Youthful exuberance and veteran seasoning are rare qualities for a 34-year-old. Yet, they both describe Cody Martinez, the chairman of the Sycuan Band of the Kumeyaay Nation near San Diego. The group marked 32 years in gaming in November.
Martinez was elected late in 2014, succeeding the longstanding former chairman, the well-respected Danny Tucker.
Martinez recently negotiated a 25-year compact extension with the state of California, which will likely enable the tribe to expand gaming operations and open a hotel. The added flexibility may prove valuable in light of imminent nearby competition from the Jamul Indian Village of the Kumeyaay, partnering with Penn National Gaming for a nearly $400 million casino launch expected this summer.
The development gives Martinez mixed emotions.
“On one hand, we are excited for the tribe because we have known them for many years and there has been a family history before gaming,” Martinez says. “On the other side of the game, Sycuan may absorb the greatest impact because of this. There would be nearly a 100 percent overlap of our competitive market share. The competitiveness of our casino is the No. 1 priority, driving the economic engine for the tribe. We had some expansion ideas that we put on the shelf in 2008 that we may now be looking to take off the shelf.”
Martinez has seen the tribe’s development from varied perspectives. He grew up on the Sycuan Indian reservation, and worked on the gaming commission and as tribal treasurer before being elected chairman. As treasurer, he guided Sycuan through the Great Recession that shaved industry revenues by about 30 percent.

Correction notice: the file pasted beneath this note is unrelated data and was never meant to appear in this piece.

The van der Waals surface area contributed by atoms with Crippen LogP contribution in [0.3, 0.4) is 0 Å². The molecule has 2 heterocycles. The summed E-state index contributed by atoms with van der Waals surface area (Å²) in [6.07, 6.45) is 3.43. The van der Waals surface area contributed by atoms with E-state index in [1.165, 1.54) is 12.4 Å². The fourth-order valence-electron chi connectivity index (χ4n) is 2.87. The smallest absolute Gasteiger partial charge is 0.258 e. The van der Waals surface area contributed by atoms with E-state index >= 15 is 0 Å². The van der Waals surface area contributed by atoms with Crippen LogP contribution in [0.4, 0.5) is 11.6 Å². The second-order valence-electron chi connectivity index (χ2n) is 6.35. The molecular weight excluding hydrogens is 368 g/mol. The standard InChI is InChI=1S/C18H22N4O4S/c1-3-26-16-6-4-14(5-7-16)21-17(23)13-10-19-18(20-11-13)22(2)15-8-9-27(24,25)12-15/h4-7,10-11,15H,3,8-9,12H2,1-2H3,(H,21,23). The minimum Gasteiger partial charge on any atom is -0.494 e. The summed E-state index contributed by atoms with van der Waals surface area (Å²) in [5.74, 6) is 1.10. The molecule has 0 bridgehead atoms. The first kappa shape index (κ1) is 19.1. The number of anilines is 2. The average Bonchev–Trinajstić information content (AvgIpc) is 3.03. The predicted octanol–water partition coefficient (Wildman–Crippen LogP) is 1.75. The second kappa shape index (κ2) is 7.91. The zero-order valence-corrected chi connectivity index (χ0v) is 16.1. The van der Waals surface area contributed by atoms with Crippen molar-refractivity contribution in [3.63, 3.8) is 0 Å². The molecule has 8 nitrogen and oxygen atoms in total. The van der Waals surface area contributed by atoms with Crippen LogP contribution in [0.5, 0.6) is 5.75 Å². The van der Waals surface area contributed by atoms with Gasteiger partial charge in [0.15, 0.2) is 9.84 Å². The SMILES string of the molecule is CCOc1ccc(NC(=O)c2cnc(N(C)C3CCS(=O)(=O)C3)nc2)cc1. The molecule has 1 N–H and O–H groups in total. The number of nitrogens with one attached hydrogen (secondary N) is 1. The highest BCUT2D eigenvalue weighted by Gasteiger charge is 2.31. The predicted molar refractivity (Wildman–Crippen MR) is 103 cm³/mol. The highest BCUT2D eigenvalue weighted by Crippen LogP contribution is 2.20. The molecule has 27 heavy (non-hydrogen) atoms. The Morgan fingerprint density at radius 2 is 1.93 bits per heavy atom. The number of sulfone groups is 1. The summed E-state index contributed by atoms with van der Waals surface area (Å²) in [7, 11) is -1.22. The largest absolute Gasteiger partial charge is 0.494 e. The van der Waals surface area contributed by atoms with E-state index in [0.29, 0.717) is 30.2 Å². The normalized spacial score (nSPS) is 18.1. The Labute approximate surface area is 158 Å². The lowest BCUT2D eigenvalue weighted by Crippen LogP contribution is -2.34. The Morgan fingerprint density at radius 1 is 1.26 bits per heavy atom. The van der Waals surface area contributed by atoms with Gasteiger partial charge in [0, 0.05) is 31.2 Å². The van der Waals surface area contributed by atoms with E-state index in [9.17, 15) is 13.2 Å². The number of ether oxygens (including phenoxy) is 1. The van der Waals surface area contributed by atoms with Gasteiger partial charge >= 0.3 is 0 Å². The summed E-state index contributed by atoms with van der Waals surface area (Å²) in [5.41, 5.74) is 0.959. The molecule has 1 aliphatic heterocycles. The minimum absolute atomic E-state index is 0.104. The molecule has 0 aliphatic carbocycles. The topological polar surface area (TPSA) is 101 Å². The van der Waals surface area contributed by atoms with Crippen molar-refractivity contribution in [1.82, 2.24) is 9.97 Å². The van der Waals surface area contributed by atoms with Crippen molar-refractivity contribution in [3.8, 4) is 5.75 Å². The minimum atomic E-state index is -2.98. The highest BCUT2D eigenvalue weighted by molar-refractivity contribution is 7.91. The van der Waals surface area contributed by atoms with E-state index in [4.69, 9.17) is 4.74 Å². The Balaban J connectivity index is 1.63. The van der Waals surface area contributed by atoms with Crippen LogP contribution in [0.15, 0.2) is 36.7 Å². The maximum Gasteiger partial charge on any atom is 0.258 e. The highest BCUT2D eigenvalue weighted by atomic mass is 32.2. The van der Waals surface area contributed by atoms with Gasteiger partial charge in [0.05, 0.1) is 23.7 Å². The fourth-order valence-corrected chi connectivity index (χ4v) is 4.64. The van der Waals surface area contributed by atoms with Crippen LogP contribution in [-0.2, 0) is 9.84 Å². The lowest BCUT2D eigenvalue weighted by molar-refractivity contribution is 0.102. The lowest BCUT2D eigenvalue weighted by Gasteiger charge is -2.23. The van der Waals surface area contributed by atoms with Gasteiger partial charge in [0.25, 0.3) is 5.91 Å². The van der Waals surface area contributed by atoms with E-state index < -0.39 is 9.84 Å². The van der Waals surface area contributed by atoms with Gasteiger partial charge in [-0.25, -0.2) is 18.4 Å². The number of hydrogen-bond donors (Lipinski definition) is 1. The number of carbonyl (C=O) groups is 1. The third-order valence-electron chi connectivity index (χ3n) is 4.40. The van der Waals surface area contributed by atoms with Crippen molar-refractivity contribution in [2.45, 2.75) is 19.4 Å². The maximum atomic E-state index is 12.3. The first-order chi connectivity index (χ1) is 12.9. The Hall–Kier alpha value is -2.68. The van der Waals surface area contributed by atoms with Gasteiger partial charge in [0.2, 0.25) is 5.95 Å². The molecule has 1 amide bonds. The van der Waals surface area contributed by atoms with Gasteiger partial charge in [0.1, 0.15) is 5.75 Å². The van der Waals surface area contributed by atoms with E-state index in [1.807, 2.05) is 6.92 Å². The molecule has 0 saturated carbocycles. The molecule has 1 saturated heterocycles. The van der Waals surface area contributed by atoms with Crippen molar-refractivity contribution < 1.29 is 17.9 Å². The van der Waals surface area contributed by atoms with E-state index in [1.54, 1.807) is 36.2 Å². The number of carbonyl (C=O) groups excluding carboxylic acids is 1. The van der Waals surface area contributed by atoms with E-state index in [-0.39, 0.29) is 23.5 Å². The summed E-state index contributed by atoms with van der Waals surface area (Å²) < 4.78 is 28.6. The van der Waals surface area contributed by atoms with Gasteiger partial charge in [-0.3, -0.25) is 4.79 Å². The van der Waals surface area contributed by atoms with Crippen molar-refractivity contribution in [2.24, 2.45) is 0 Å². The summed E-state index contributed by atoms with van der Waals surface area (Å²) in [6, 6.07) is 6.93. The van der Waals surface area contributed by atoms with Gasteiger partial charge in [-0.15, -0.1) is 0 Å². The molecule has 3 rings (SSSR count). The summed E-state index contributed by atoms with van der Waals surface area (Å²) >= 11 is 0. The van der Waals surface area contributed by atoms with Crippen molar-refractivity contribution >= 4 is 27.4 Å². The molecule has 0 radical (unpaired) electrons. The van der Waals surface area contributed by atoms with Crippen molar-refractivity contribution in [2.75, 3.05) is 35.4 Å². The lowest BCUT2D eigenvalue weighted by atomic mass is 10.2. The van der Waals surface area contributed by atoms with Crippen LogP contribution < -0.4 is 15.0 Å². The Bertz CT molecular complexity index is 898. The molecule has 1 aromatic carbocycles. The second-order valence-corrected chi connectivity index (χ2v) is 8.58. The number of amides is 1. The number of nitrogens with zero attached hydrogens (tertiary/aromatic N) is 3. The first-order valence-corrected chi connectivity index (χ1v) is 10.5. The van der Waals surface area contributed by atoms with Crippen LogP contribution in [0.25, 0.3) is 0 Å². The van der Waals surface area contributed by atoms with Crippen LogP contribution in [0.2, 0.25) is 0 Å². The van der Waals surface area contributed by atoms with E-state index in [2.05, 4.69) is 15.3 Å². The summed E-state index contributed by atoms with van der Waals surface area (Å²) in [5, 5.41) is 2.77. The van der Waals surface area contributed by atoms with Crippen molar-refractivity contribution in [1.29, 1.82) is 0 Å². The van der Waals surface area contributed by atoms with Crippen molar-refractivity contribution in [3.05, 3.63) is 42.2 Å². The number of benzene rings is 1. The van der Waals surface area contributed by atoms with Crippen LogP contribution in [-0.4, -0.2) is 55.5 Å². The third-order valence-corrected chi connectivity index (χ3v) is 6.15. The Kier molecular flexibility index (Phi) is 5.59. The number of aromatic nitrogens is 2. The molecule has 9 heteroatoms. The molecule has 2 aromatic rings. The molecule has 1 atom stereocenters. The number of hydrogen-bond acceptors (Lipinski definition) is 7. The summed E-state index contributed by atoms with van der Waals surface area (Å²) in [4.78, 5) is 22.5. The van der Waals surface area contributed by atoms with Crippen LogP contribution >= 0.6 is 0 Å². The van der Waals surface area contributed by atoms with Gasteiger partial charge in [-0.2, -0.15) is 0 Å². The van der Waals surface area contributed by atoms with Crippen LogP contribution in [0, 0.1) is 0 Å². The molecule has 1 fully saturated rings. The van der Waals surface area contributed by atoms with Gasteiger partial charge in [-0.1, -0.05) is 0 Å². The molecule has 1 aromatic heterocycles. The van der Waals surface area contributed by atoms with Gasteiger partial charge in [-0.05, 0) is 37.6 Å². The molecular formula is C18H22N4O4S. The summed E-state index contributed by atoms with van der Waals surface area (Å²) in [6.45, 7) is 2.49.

Like other business executives, Martinez was forced to cut costs and eliminate jobs during the down time. In the tribal world, however, that’s comparable to laying off family members. It was difficult, he recalls, but the moves kept Sycuan viable. Hiring has risen amid the recovery.
Through it all, Martinez juggles opposing views from the conservative older generation and the more aggressive younger set. Against that backdrop, the area population grows.
“It’s important to gather all the facts and not make any knee-jerk reactions to anything,” he indicates. “We are hit with so much information, from commission regulations to employees, customers and normal investigations, that you have to navigate smartly. One of the hardest tasks in gaming, for me in the tribal world, is taking a political family environment and setting it aside for the good of all.”
Before becoming chairman, Martinez worked for the tribal community development department. He played an instrumental role in developing new infrastructure for residents of the reservation by guiding an $18 million capital project and securing federal grant funds. Martinez helped create a first-in-the-nation Natural Resource Management Plan for nearly 1,500 acres of land acquired by the Sycuan Band.
Through this plan, Sycuan entered into unique partnerships with the county of San Diego, the U.S. Fish and Wildlife Service and the state of California to preserve and protect sensitive wildlife habitat while ensuring the tribe’s future stability via economic development.